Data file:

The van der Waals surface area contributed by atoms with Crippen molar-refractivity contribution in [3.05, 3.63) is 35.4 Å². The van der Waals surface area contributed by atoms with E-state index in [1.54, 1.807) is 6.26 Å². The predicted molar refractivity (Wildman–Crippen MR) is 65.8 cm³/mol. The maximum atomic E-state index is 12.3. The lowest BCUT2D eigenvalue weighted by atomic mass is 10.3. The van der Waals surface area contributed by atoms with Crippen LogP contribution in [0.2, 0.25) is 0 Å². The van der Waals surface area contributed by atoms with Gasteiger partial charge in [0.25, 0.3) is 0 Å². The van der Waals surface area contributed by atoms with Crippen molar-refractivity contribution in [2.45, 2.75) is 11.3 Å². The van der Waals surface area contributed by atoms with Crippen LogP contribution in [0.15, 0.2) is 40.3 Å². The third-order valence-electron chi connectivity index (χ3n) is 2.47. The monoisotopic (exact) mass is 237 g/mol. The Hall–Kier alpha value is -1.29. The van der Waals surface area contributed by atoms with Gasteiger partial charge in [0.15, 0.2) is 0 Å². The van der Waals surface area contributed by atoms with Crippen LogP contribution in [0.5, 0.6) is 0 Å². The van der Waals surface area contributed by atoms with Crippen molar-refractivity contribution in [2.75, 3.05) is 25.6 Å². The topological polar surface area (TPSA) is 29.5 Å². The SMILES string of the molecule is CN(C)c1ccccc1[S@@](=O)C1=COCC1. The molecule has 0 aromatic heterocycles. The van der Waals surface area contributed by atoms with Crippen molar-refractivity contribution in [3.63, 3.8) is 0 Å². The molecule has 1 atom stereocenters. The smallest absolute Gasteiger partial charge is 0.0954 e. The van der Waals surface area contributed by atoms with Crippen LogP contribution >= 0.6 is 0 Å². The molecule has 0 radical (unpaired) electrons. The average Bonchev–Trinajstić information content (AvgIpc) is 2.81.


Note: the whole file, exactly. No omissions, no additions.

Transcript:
The van der Waals surface area contributed by atoms with Crippen molar-refractivity contribution in [3.05, 3.63) is 35.4 Å². The van der Waals surface area contributed by atoms with E-state index in [1.54, 1.807) is 6.26 Å². The predicted molar refractivity (Wildman–Crippen MR) is 65.8 cm³/mol. The maximum atomic E-state index is 12.3. The lowest BCUT2D eigenvalue weighted by atomic mass is 10.3. The van der Waals surface area contributed by atoms with Crippen LogP contribution in [0.2, 0.25) is 0 Å². The van der Waals surface area contributed by atoms with Gasteiger partial charge in [0.25, 0.3) is 0 Å². The van der Waals surface area contributed by atoms with Crippen molar-refractivity contribution in [2.45, 2.75) is 11.3 Å². The van der Waals surface area contributed by atoms with Crippen LogP contribution in [0.15, 0.2) is 40.3 Å². The third-order valence-electron chi connectivity index (χ3n) is 2.47. The monoisotopic (exact) mass is 237 g/mol. The Hall–Kier alpha value is -1.29. The van der Waals surface area contributed by atoms with Gasteiger partial charge in [0.15, 0.2) is 0 Å². The van der Waals surface area contributed by atoms with Crippen LogP contribution in [0.5, 0.6) is 0 Å². The van der Waals surface area contributed by atoms with Crippen molar-refractivity contribution in [2.75, 3.05) is 25.6 Å². The topological polar surface area (TPSA) is 29.5 Å². The SMILES string of the molecule is CN(C)c1ccccc1[S@@](=O)C1=COCC1. The molecule has 0 aromatic heterocycles. The van der Waals surface area contributed by atoms with Crippen molar-refractivity contribution in [3.63, 3.8) is 0 Å². The molecule has 1 atom stereocenters. The smallest absolute Gasteiger partial charge is 0.0954 e. The van der Waals surface area contributed by atoms with Crippen LogP contribution >= 0.6 is 0 Å². The molecule has 0 radical (unpaired) electrons. The average Bonchev–Trinajstić information content (AvgIpc) is 2.81.